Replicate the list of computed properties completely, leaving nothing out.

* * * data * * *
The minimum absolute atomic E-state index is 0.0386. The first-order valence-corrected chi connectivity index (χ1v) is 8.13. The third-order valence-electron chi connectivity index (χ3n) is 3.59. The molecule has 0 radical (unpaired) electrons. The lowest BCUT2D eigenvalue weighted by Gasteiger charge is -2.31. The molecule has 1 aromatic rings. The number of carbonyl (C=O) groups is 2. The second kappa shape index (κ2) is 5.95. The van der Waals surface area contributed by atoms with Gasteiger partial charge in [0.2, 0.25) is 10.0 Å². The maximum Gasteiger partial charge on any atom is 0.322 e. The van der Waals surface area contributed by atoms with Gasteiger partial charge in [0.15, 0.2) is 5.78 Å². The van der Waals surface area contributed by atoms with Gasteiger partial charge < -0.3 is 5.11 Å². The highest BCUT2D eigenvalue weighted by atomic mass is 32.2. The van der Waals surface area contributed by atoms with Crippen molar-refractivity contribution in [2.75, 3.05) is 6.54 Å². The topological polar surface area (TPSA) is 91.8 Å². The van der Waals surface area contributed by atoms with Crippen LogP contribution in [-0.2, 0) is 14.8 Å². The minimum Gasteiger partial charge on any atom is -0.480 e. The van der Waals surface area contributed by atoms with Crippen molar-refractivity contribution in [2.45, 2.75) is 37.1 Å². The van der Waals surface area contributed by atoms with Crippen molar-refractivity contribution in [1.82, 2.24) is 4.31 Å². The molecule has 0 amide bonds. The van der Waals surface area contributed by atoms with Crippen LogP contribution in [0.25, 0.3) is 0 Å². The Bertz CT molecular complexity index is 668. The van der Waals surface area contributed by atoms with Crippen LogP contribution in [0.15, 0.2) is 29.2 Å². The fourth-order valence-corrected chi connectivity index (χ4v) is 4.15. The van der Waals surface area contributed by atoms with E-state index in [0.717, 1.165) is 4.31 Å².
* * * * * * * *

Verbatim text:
The minimum absolute atomic E-state index is 0.0386. The first-order valence-corrected chi connectivity index (χ1v) is 8.13. The third-order valence-electron chi connectivity index (χ3n) is 3.59. The molecule has 0 radical (unpaired) electrons. The lowest BCUT2D eigenvalue weighted by Gasteiger charge is -2.31. The molecule has 1 aromatic rings. The number of carbonyl (C=O) groups is 2. The second kappa shape index (κ2) is 5.95. The van der Waals surface area contributed by atoms with Gasteiger partial charge in [0.2, 0.25) is 10.0 Å². The maximum Gasteiger partial charge on any atom is 0.322 e. The van der Waals surface area contributed by atoms with Gasteiger partial charge in [0.15, 0.2) is 5.78 Å². The van der Waals surface area contributed by atoms with Gasteiger partial charge < -0.3 is 5.11 Å². The highest BCUT2D eigenvalue weighted by atomic mass is 32.2. The van der Waals surface area contributed by atoms with Crippen molar-refractivity contribution in [2.75, 3.05) is 6.54 Å². The topological polar surface area (TPSA) is 91.8 Å². The van der Waals surface area contributed by atoms with Crippen LogP contribution in [-0.2, 0) is 14.8 Å². The minimum Gasteiger partial charge on any atom is -0.480 e. The van der Waals surface area contributed by atoms with Crippen molar-refractivity contribution in [2.45, 2.75) is 37.1 Å². The van der Waals surface area contributed by atoms with Crippen molar-refractivity contribution in [1.82, 2.24) is 4.31 Å². The molecule has 0 amide bonds. The van der Waals surface area contributed by atoms with Crippen LogP contribution in [0.25, 0.3) is 0 Å². The Bertz CT molecular complexity index is 668. The van der Waals surface area contributed by atoms with Crippen LogP contribution in [0.15, 0.2) is 29.2 Å². The fourth-order valence-corrected chi connectivity index (χ4v) is 4.15. The van der Waals surface area contributed by atoms with E-state index in [0.717, 1.165) is 4.31 Å².